SCI-CAREERS TESTIMONIAL #4
Current Area of Study: Ontario Veterinary College
Not knowing your future career.
Working and studying within the veterinary field.
Seeking for opportunities.
Don't hold back, just go for it.
When I was at Mac, I was studying under the Honours Biology program. During undergrad, I was never a TA and never worked in a lab, and many of the extra-curriculars I did were less academic based. I was involved with Welcome Week every year that I could be, and I really loved participating with the MSU Horizons conference. These were definitely the two favourite things that I looked forward to in school each year. I found that getting involved with these events opened up tons of other opportunities for me to explore under these umbrellas.
My marks in first year really weren’t good, and I went through a bunch of mini-crises where I tried to figure out my future. I remember times when I would be walking back from a test, telling myself “I’m going to drop out”. I remember, the very first midterm I ever wrote at mac, I failed. It was a huge jump in my academics from high school to university, and I had a lot of trouble staying motivated. I needed to figure out how to study in a new environment and explore different methods that would work best for me. I also received help from my profs; I had a meeting with my professor after I failed that first midterm, which was Physics 1B03 by the way. My prof sat me down, and we carefully went over all the questions I had missed.
I switched gears to Biology in second year because it was something that I was starting to like more. At this point, I had the thought of becoming an ecologist, because it integrated different aspects of biology. In second year, I took more environmental science courses and realized that they weren’t really for me, but I became very interested in animal physiology. I was stuck on which direction to take, and right before exams I contemplated switching into the Medical Radiation program because I had no idea what was going on in my life. Somehow during this existential crisis this thought popped into my head - “If I get good grades back from this set of exams, maybe I’ll look into becoming a vet.” To this day, I have absolutely no idea where that thought came from. So I got my grades back and they were okay, and I told myself that I’m going to gear up and go for this. The icing on the cake was when I got to volunteer for a veterinary clinic in my hometown. I ended up absolutely loving it. So having that experience really solidified this idea for me. I jumped all over the place before ending up here, and I had multiple crazy freak out moments, but eventually it worked out for the better.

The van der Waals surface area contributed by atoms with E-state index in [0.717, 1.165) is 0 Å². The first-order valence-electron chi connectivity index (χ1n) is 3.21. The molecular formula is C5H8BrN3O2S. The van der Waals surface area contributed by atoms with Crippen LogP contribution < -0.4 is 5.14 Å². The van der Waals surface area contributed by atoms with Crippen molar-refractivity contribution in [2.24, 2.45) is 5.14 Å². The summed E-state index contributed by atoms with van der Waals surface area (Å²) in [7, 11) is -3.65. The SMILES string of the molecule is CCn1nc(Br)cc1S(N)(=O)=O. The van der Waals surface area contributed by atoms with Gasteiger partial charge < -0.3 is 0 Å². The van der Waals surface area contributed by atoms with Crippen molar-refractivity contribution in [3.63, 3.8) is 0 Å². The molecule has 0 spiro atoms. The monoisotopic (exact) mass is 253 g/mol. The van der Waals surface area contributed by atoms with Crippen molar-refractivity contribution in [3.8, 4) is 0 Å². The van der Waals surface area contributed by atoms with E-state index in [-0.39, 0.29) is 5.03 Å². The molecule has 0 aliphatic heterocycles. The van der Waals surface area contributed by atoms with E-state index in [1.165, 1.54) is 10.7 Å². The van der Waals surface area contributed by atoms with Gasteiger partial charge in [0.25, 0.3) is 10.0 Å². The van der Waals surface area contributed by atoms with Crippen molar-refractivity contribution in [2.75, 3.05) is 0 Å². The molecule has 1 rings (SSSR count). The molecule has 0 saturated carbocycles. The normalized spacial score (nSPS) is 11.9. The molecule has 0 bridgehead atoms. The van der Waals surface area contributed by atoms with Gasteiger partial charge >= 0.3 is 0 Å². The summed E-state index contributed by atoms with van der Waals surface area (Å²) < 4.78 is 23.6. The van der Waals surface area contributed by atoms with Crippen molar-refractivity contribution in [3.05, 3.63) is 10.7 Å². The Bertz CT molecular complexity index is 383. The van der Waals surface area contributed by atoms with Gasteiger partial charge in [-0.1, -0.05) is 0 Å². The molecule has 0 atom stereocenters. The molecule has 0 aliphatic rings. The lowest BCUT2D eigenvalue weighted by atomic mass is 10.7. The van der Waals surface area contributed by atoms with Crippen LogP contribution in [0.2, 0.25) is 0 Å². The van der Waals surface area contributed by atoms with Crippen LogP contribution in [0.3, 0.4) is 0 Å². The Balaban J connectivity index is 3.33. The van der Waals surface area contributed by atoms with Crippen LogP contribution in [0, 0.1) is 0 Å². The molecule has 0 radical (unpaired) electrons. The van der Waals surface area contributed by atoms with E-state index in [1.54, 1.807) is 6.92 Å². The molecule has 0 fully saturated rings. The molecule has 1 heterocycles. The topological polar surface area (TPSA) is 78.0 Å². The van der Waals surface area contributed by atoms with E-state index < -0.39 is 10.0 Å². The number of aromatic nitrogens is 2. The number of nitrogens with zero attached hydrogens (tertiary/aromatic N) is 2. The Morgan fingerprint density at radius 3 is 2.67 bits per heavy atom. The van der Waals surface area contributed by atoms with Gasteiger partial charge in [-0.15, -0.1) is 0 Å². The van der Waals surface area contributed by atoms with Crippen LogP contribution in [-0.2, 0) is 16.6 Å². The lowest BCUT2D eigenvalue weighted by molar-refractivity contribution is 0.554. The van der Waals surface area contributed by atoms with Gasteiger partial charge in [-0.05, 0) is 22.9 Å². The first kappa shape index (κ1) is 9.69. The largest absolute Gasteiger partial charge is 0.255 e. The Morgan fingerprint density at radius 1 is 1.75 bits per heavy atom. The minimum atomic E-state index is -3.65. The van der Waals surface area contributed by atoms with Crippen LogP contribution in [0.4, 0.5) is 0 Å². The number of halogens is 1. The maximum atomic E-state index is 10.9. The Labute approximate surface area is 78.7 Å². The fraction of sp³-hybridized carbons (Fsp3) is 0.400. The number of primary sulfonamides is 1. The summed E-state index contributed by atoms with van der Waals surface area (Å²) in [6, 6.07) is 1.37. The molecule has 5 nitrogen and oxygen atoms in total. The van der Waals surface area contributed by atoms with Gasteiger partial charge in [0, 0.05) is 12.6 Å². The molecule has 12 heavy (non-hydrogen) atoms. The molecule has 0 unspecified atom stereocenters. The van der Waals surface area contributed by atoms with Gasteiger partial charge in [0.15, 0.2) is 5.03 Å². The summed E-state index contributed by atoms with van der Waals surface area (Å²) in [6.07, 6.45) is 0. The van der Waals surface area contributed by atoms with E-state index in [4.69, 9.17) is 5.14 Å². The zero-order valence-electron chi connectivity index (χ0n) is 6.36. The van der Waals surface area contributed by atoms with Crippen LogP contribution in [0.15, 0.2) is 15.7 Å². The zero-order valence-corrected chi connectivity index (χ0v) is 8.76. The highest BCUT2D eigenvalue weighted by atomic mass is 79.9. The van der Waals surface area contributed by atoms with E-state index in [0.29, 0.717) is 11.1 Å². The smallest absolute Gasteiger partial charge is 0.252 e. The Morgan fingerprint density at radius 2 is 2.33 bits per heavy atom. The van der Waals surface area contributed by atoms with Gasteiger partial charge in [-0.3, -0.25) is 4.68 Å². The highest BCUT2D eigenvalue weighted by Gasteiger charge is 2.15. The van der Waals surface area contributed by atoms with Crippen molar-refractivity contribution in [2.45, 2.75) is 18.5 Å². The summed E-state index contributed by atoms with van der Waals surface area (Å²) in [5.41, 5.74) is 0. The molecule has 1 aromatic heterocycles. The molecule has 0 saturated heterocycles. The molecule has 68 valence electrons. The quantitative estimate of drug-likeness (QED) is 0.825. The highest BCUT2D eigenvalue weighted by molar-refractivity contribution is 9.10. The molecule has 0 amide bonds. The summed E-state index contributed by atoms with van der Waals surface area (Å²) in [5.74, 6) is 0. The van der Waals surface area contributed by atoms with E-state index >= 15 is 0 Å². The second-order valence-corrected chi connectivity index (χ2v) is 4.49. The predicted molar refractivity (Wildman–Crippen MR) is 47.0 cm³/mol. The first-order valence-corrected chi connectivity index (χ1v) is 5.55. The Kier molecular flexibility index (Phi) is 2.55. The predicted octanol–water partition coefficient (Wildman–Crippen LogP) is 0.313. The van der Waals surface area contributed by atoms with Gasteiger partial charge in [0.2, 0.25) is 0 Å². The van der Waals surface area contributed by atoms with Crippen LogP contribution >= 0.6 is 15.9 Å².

Ontario Veterinary College – University of Guelph:
I didn’t realize before coming here that there were so many different specializations you can pursue under the field of Veterinary Medicine. So again, I’m quite overwhelmed with all the decisions and choices I have and I’m in the process of rediscovering my interests and exploring what I would like to specialize in later on. In vet school, you do 3 years of coursework, and your 4th year is composed of all clinical rotations. Then afterwards, if you want to specialize in a field you typically have to complete an internship, along with a residency, which is at least another 3 years added. That would bring me to 11+ years of post-secondary, which is extremely daunting and quite the commitment to education. We’ll see what happens!
The biggest difference I’m experiencing compared to my undergrad and being here is the unbelievable amount of help and support you get from fellow students and the faculty here. It can be quite the competition to get into veterinary school, but once you’re in everyone realizes that they’re on the same team and regardless of anything, all of your classmates are going to end up with the same degree and will all be doctors.
Words of Advice:
I would never have ended up here if it weren’t for the experience I got from volunteering in that clinic and saw what it was like firsthand. Go out into the world and seek opportunities, and look into courses that may tug at your interests even in the slightest bit. If you don’t like it, then you never have to do it ever again, but you might even end up falling in love with a subject that you never expected to. Don’t take anything too seriously in undergrad and approach things with an open mind. If you try something out and it’s not for you, you can just cross it off your list and try something else. There’s no need to have multiple freak out sessions (as I did) whenever something doesn’t seem right! There will always be more opportunities and more ways for you to “test the waters”. Don’t hold back, just go for it.